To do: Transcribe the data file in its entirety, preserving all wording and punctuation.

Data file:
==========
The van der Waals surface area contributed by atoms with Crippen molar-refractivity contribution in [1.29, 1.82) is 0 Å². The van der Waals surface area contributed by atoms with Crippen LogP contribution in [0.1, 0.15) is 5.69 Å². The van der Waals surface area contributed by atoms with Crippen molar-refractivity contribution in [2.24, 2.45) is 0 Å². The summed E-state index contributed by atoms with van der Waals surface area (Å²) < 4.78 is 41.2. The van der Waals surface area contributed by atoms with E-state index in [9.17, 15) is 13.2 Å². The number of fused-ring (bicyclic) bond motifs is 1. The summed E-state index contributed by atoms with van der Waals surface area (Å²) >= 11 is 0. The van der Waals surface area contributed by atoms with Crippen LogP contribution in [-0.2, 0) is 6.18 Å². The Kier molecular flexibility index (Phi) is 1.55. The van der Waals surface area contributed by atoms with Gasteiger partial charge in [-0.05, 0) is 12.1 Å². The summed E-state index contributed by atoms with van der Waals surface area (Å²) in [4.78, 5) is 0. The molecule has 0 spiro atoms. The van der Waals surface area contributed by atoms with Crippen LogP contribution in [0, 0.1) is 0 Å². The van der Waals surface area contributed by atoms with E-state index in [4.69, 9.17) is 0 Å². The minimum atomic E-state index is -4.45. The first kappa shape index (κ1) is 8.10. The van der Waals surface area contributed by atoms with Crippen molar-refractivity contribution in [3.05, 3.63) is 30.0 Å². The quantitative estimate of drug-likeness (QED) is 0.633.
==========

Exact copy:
The van der Waals surface area contributed by atoms with Crippen molar-refractivity contribution in [1.29, 1.82) is 0 Å². The van der Waals surface area contributed by atoms with Crippen LogP contribution in [0.1, 0.15) is 5.69 Å². The van der Waals surface area contributed by atoms with Crippen molar-refractivity contribution in [2.24, 2.45) is 0 Å². The summed E-state index contributed by atoms with van der Waals surface area (Å²) < 4.78 is 41.2. The van der Waals surface area contributed by atoms with E-state index in [9.17, 15) is 13.2 Å². The number of fused-ring (bicyclic) bond motifs is 1. The summed E-state index contributed by atoms with van der Waals surface area (Å²) >= 11 is 0. The van der Waals surface area contributed by atoms with Crippen LogP contribution in [-0.2, 0) is 6.18 Å². The Kier molecular flexibility index (Phi) is 1.55. The van der Waals surface area contributed by atoms with Gasteiger partial charge in [-0.05, 0) is 12.1 Å². The summed E-state index contributed by atoms with van der Waals surface area (Å²) in [4.78, 5) is 0. The molecule has 0 spiro atoms. The van der Waals surface area contributed by atoms with Crippen LogP contribution in [0, 0.1) is 0 Å². The van der Waals surface area contributed by atoms with E-state index in [4.69, 9.17) is 0 Å². The minimum atomic E-state index is -4.45. The first kappa shape index (κ1) is 8.10. The van der Waals surface area contributed by atoms with Crippen molar-refractivity contribution in [3.05, 3.63) is 30.0 Å². The quantitative estimate of drug-likeness (QED) is 0.633.